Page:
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I made my own vim wrapper around ripgrep (I know there is vim-grepper, but I wanted to try customize some things).

The crux of it is I populate a quickfix window as follows:

let searchString = input('Search in Files '.getcwd().': ')
silent cexpr system('rg -H --no-heading --column '.searchString)
silent copen

There are two problems with this cexpr approach:

  1. It jumps to the first match (which I find disorientating).
  2. It blocks editing.

To solve these issues, I have searched around, andit seems asynchronous jobs require hundreds of lines of code, or plugin helpers (which I am trying to avoid so I can hopefully turn this tool into a plugin). One way seems to be just to use Neovim's terminal:

        terminal rg -H --no-heading --column 'search expression'

This is quite easy to do. However the only part I don't know how to do is pull in the lines into a quickfix window. Under [:h cexpr] There seems to be a hint about pulling in certain lines from a file:

:cexpr getline(1, '$')

How does one reference the lines from the terminal buffer, so one can pull them into the quick fix window? And even better update the Quickfix window in realtime as entries are found?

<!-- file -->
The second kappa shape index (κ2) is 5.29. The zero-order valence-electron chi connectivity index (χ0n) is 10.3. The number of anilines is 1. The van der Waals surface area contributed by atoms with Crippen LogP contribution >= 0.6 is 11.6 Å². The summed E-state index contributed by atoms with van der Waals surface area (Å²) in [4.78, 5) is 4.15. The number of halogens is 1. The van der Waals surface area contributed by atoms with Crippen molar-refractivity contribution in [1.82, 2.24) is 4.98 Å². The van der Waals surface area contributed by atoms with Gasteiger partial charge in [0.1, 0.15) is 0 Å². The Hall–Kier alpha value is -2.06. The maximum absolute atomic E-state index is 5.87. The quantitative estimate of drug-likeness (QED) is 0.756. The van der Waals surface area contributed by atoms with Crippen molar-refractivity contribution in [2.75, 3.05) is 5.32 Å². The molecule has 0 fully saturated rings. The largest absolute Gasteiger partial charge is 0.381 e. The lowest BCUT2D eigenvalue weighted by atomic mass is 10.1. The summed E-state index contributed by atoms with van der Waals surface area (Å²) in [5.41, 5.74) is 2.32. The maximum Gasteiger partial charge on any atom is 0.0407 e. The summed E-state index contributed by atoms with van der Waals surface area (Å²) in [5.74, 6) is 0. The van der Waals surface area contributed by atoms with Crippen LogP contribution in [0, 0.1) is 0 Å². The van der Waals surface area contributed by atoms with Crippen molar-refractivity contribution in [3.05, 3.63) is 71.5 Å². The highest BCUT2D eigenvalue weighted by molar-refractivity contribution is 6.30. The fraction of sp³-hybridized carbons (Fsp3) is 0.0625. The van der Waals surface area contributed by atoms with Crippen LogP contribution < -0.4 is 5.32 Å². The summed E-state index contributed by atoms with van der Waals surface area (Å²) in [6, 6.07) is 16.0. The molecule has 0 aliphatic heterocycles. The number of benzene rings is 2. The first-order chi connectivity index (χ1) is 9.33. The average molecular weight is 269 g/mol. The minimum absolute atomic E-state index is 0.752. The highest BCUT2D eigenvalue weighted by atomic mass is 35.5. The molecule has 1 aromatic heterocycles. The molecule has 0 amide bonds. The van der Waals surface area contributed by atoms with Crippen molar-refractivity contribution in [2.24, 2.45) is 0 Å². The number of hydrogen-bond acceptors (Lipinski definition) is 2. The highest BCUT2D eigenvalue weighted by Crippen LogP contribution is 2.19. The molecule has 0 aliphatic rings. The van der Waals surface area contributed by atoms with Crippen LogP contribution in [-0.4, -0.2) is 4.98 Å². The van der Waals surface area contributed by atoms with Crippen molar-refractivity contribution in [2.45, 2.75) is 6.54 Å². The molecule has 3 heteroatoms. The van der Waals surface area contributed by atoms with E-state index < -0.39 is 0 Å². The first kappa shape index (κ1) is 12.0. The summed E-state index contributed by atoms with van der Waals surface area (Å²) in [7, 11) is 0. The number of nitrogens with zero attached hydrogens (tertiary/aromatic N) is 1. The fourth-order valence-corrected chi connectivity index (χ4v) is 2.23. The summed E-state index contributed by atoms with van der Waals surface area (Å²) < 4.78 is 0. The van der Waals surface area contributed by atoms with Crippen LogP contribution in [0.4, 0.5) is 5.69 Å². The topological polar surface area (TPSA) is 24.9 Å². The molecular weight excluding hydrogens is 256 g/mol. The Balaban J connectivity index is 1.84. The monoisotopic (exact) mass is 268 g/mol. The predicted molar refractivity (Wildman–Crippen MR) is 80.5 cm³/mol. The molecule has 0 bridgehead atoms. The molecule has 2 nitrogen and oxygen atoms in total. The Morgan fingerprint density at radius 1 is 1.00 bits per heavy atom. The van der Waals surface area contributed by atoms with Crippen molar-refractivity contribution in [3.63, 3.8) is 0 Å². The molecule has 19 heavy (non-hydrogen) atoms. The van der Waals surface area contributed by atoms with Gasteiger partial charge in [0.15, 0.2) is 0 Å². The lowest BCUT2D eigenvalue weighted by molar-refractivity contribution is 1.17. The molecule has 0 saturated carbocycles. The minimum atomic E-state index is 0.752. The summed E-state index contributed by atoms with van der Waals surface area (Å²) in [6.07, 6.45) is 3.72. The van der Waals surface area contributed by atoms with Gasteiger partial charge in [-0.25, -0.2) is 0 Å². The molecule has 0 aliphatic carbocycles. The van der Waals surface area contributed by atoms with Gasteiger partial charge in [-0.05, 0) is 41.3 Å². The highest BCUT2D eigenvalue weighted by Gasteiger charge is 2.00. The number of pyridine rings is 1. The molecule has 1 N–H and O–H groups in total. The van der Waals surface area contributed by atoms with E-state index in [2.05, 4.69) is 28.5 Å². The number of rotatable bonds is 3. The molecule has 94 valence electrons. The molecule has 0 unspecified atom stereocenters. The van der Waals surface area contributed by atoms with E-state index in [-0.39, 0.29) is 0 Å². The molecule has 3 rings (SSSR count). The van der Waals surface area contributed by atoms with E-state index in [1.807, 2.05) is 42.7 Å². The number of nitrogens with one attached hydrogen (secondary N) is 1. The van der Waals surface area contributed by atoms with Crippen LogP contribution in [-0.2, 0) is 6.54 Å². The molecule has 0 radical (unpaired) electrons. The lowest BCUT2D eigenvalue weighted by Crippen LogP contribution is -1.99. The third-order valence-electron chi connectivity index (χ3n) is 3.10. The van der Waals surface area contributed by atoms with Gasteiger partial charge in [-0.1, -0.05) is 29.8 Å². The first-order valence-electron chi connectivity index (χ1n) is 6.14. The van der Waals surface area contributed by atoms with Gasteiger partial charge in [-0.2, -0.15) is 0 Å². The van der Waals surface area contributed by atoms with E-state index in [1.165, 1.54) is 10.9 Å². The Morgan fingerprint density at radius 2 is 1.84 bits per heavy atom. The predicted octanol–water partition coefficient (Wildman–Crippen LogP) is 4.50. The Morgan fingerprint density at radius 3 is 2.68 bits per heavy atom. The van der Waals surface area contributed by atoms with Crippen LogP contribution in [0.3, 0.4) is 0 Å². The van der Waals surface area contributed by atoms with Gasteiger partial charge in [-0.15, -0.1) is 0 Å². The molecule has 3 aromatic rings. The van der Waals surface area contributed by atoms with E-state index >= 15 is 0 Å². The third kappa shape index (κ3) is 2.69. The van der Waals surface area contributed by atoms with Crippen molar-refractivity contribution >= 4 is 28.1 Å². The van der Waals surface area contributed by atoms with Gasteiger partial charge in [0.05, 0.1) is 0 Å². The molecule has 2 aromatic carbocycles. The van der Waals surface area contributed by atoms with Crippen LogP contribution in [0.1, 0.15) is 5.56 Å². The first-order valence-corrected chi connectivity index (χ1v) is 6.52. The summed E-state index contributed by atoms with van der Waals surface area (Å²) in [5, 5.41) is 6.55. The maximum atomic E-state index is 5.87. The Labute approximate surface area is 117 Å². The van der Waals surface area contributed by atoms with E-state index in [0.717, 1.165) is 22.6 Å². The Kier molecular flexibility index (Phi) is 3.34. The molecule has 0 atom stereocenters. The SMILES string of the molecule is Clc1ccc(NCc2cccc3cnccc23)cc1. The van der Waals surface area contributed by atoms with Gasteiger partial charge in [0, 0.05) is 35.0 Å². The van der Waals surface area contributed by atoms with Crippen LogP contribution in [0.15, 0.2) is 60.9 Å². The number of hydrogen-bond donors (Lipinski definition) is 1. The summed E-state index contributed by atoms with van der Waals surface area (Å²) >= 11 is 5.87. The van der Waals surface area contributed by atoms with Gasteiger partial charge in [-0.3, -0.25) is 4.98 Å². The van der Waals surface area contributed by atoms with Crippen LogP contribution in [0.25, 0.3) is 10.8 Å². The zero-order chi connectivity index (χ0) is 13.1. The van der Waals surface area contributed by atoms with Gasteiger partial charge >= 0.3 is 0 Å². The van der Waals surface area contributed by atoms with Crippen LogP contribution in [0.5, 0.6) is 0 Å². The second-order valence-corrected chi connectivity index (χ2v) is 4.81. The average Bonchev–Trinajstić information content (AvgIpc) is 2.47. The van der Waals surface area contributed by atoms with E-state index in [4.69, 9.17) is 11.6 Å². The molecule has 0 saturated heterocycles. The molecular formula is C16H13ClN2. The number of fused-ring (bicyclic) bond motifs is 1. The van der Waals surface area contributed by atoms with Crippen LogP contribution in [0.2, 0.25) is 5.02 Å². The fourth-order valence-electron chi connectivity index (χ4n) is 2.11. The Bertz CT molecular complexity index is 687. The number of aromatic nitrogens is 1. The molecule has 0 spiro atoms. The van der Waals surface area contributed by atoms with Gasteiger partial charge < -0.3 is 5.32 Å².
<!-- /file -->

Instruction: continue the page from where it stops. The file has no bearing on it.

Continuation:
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    vpager by chrisbra can help or show how one can achieve this. – Hotschke Apr 18 at 6:07
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    Asynchronous jobs require as much code as your plugin needs. The bare minimum is a call to job_start with the on_exit callback. Isn’t that enough? – Tae Apr 18 at 6:16
  • Just read that cgete[xpr] is like cexpr but doesn't jump to the first match. – run_the_race Apr 19 at 17:56
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Paging through the help this morning, I stumbled across cbuffer, which reads values from a buffer:

:cb[uffer][!] [bufnr]   Read the error list from the current buffer.
            When [bufnr] is given it must be the number of a
            loaded buffer.  That buffer will then be used instead
            of the current buffer.
            A range can be specified for the lines to be used.
            Otherwise all lines in the buffer are used.
            See |:cc| for [!].
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